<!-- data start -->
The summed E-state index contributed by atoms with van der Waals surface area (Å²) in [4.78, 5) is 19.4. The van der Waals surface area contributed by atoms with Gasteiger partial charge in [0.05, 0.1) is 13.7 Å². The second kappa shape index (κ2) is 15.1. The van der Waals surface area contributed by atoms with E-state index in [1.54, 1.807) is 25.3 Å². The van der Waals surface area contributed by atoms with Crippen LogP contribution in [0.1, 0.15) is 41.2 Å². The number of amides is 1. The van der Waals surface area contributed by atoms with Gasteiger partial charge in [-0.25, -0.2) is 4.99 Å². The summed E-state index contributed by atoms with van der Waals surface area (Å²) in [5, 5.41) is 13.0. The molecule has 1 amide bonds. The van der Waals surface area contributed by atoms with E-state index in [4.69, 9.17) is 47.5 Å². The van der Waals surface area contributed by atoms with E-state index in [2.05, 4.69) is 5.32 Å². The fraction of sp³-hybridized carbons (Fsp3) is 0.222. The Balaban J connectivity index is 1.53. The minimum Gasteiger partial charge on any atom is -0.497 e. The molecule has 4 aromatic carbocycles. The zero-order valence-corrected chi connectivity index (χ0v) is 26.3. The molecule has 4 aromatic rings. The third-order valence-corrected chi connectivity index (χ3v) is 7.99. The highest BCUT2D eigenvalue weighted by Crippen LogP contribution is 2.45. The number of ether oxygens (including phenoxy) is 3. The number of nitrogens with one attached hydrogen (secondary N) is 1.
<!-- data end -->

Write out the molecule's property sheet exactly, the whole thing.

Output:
The summed E-state index contributed by atoms with van der Waals surface area (Å²) in [4.78, 5) is 19.4. The van der Waals surface area contributed by atoms with Gasteiger partial charge in [0.05, 0.1) is 13.7 Å². The second kappa shape index (κ2) is 15.1. The van der Waals surface area contributed by atoms with E-state index in [1.54, 1.807) is 25.3 Å². The van der Waals surface area contributed by atoms with Crippen LogP contribution in [0.1, 0.15) is 41.2 Å². The number of amides is 1. The van der Waals surface area contributed by atoms with Gasteiger partial charge in [-0.25, -0.2) is 4.99 Å². The summed E-state index contributed by atoms with van der Waals surface area (Å²) in [5, 5.41) is 13.0. The molecule has 1 amide bonds. The van der Waals surface area contributed by atoms with E-state index in [4.69, 9.17) is 47.5 Å². The van der Waals surface area contributed by atoms with E-state index in [2.05, 4.69) is 5.32 Å². The fraction of sp³-hybridized carbons (Fsp3) is 0.222. The Balaban J connectivity index is 1.53. The minimum Gasteiger partial charge on any atom is -0.497 e. The molecule has 4 aromatic carbocycles. The zero-order valence-corrected chi connectivity index (χ0v) is 26.3. The molecule has 4 aromatic rings. The third-order valence-corrected chi connectivity index (χ3v) is 7.99. The highest BCUT2D eigenvalue weighted by Crippen LogP contribution is 2.45. The number of ether oxygens (including phenoxy) is 3. The number of nitrogens with one attached hydrogen (secondary N) is 1.